Facial Neuromuscular Retraining Workshop
Physiotherapists, Occupational Therapists and Speech, Language Pathologists
Introductory Workshop – September 14, 2012
Advanced Workshop – September 15, 16, 2012
Yakimovich Wellness Centre, Victoria, B.C.
Please Note: The advanced portion is full.
To register for the introductory session, or for more information, please contact Debra Young at:
Facial palsy can affect every aspect of a person’s life. More than just an absence or decrease of movement, it often changes the way people think about themselves and how others perceive them. Traditionally therapists have found the treatment of facial paralysis to be ineffective and frustrating. Facial Neuromuscular Retraining (FNR) is a highly rewarding and effective treatment for peripheral facial palsies.
This workshop will introduce participants to an effective and validated method for treating lower motor neuron facial paralysis.
By the end of the one-day introductory FNR workshop you will be able to:
1. Name and describe the function of the muscles supplied by the facial nerve.
2. Describe the structure and functions of the facial nerve
3. Explain the degrees of injury and recovery process for a peripheral nerve.
4. Apply one type of evaluation to a videotaped patient.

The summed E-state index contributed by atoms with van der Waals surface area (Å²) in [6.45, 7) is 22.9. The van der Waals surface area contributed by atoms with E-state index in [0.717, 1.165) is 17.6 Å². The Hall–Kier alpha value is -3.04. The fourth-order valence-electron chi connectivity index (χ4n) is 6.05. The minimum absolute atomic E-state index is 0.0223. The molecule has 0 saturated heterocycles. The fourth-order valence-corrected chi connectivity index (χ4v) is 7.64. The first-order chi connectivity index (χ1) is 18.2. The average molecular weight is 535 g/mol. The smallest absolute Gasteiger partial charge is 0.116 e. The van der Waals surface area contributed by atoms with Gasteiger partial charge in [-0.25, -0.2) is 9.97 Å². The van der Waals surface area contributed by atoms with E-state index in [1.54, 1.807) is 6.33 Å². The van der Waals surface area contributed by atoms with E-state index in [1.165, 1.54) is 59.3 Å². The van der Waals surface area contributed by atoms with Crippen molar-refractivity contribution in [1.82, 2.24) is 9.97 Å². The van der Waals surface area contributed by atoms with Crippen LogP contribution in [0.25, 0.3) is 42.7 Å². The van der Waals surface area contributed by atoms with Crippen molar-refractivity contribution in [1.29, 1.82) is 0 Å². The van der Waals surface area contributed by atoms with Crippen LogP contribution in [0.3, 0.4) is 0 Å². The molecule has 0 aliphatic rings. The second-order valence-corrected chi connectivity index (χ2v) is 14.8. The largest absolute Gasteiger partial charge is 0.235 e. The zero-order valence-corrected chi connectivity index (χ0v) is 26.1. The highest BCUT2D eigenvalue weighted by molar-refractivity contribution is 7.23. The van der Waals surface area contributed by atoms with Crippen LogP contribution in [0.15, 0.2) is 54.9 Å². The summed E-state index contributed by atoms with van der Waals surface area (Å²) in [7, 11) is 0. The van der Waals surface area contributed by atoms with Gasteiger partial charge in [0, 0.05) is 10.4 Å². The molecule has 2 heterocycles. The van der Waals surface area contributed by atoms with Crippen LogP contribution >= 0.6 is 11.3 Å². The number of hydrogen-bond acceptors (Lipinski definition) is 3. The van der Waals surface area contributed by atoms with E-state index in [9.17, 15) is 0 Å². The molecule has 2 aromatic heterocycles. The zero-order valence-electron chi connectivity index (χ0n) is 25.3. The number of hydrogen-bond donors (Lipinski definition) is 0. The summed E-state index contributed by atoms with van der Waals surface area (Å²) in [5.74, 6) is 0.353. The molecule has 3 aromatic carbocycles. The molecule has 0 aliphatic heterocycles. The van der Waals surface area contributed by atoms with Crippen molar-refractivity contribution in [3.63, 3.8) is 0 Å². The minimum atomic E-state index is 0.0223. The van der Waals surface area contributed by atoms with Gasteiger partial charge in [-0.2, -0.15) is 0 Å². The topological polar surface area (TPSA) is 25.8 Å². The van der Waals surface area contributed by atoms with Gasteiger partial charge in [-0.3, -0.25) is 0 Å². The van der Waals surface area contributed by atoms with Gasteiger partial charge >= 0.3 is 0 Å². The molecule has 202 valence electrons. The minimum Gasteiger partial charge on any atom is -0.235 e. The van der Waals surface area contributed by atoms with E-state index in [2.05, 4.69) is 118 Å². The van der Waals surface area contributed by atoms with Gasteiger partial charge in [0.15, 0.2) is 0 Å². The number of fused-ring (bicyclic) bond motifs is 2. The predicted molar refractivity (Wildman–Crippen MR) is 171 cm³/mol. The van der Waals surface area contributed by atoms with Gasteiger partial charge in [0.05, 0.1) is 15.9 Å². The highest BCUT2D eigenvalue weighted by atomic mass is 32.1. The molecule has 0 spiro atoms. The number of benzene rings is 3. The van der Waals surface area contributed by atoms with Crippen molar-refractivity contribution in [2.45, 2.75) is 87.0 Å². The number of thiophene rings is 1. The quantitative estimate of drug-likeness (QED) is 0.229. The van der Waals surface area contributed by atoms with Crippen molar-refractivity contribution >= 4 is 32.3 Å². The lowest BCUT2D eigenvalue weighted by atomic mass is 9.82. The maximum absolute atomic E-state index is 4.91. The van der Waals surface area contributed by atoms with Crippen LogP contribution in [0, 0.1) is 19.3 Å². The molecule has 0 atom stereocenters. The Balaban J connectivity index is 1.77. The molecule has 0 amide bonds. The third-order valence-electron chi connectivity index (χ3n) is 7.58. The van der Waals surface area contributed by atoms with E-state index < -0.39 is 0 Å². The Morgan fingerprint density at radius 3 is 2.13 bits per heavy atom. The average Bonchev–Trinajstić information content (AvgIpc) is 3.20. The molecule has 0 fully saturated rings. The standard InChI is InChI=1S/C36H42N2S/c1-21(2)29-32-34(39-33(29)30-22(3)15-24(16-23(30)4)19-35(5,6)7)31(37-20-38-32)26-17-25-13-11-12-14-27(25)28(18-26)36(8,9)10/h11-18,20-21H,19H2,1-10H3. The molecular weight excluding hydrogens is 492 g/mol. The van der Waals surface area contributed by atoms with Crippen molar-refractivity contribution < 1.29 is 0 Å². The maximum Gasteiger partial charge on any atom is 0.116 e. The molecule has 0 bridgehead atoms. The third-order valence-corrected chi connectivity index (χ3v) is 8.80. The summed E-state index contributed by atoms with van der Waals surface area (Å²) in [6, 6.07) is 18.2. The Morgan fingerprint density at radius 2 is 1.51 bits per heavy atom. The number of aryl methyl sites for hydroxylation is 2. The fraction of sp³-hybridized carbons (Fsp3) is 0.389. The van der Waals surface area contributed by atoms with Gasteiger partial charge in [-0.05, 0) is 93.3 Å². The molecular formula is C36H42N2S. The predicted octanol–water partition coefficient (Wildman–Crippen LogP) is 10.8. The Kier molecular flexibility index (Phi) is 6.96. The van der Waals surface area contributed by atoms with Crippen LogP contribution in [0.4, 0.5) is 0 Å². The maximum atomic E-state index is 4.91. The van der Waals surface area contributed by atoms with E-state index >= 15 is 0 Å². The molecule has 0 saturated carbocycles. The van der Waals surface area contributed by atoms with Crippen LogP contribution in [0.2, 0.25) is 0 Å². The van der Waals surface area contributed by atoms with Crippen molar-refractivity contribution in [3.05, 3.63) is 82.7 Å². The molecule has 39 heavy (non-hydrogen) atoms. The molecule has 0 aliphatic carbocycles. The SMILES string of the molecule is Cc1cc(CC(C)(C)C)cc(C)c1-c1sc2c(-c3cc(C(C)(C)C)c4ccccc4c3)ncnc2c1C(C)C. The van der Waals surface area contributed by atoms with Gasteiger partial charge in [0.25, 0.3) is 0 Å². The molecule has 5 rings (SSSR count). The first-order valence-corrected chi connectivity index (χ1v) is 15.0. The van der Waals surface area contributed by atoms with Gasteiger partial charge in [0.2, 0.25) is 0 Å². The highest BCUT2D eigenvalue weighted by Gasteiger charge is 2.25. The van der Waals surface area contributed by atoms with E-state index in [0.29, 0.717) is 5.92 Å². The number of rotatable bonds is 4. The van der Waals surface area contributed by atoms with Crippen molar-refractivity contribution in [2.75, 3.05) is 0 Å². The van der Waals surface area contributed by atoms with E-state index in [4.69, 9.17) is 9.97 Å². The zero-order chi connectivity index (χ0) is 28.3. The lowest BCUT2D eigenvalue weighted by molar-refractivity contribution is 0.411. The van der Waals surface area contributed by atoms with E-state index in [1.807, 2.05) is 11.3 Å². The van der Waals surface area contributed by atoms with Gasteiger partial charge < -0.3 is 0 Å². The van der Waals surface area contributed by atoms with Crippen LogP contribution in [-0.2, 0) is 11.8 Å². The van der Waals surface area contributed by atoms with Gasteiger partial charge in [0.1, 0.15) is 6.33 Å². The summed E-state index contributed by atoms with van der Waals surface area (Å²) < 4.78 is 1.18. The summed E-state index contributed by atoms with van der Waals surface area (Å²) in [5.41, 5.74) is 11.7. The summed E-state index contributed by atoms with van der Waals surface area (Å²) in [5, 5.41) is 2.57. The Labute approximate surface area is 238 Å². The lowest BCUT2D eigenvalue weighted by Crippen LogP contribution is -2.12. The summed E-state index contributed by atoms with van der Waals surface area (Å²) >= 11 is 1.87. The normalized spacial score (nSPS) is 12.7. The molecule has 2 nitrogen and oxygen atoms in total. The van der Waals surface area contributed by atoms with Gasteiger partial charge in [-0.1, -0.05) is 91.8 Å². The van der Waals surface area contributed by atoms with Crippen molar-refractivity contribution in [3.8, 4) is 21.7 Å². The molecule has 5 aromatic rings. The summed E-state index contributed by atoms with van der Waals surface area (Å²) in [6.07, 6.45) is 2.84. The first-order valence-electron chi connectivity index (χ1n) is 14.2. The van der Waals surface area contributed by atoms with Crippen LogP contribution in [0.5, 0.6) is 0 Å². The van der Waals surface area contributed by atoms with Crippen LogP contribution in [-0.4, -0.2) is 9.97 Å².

5. Discuss the principles and basic treatment strategies for an acute and sub-acute/chronic patient.
By the end of the three-day advanced FNR workshop you will also be able to:
1. Assess a variety of patients using several assessment techniques.
2. Choose the most appropriate treatments for a variety of acute and sub-acute/chronic facial patients.
3. Treat a variety of peripheral facial palsy patients.
Susan Rankin graduated from McGill University with a BScPT and worked for many years in neurological rehabilitation. Following completion of her Master of Health Science degree at McMaster University in 1986, she was trained in the techniques of facial neuromuscular retraining as part of a research project at Sunnybrook Health Science centre in Toronto. In 1990 Susan started a private practice exclusively treating patients with facial palsies. In 1995 she expanded into the area of vestibular rehabilitation to accommodate the many clients she had with both facial and vestibular pathologies. Susan has been active in Continuing Medical Education and has lectured at the University of Toronto and the University of B.C. She sat on the Board of Directors and on the Medical Advisory Board for the Acoustic Neuroma Association of Canada. After a hiatus away from her original practice, she has once again begun a private practice treating facial and vestibular clients. She works out of Canopy Integrated Health in North Vancouver